MB

 

Members Login
Username 
 
Password 
    Remember Me  
Post Info TOPIC: Silent Skies


Status: Offline
Posts: 359
Date:
RE: Silent Skies


Sadly we were in the Buckinghamshire area for a few days recently " Silent Skies" there also with small numbers of Barn Swallow and handfuls of House Martin, five Swifts over the hotel each evening however Red Kite "all over" five over Aylesbury and four over Tring.

HS2 by far the common species with orange hi vis "all over" along with workers on the Cambridge/Oxford rail link.

We did manage to find a wood and meadow area with plenty of Marbled White, Ringlet, White Admiral, White-letter Hairstreak and Brown Hairstreak a Utopia.

Partrick Barkham wrote "that without motorways the journey to find every butterfly would be more arduous"



__________________


Status: Offline
Posts: 1511
Date:

The only consolation any of us 'oldies' can take is that we were here when numbers of birds were at least respectable. The new generation of birders (which I'm not sure actually exists) will never see the sort of things Vic mentions. Personally, at least in the area I live, it is not worth expending my ever decreasing energy in finding birds. Collapse of the whole natural pyramid is but a short time away.



__________________

While we exist, all else is at risk.



Status: Offline
Posts: 359
Date:

In 1975 I purchased a book " Nature Detection and Conservation" by Jean Mellanby I have read and thumbed this book many times and a few things always come back to me.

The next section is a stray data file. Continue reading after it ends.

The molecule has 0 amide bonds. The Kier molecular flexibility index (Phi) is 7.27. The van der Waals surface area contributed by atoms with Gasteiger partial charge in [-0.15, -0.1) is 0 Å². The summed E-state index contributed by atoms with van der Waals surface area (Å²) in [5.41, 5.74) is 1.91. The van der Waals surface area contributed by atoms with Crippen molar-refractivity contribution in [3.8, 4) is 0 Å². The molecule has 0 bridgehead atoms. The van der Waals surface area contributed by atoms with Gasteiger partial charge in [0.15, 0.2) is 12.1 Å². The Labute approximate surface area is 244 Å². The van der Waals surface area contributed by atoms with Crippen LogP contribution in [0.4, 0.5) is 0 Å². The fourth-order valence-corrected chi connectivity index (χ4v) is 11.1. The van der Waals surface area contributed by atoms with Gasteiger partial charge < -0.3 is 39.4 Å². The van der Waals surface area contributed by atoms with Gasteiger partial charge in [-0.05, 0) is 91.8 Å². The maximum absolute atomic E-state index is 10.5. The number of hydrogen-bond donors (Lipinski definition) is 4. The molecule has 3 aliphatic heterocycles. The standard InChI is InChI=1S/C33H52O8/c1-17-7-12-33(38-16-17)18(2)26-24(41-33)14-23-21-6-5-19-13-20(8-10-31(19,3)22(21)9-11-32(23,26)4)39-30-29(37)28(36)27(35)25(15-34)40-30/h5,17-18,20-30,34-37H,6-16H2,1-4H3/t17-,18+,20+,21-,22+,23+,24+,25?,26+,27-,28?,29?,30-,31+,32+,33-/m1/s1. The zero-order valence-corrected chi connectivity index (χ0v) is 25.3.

1) A section headed "Man the Menace" say no more really on that one.

2) One chapter includes " Pests and Pollution in the home" this covers overuse of detergents and disinfectants again not a lot to explain here except we are still talking about these issues today along with pesticides and insecticides.

3) Page 44 finishes by covering water supply in the UK  and the need to explore de-salination plants, in nearly fifty years only one has been built !

Sadly this was all written about in this book 51 years ago and in another 50 years someone (not me) may well be writing/discussing the same topic.

We have gone through Ice Age, Stone Age, Iron Age and the historians have missed Concrete and Tarmac Age which has been overlapped by the Don't give a crap Age.

   

 



__________________


Status: Offline
Posts: 182
Date:

Unfortunately Vic your observations and sentiments are mirrored by most of us across the country and further afield. I too have witnessed the decline of once common birds, amongst many is the loss of yellowhammers around Elton res. I can remember fishing there as a lad and they were all along the hedgerows. Another more recent loss, is in Portugal where we have spent many years on holiday. A once common site on scrubland next to the apartments were breeding bee eaters, at least 8 pairs used to nest in sand banks at the side of the road. Last years visit there were none.
Many more better qualified people will no doubt come up with theories and reasons for the loss, but in my mind the loss of insects which feed so many birds and youngsters seems to be one of the main reasons we are losing the smaller birds. Lets hope the powers that be and the companies that produce the insecticides get their act together and try something different- Not holding my breath with the rapid demand for more and more food to feed the predominant species on the planet.
Keep birding and enjoy what we can whilst still able to.

__________________


Status: Offline
Posts: 166
Date: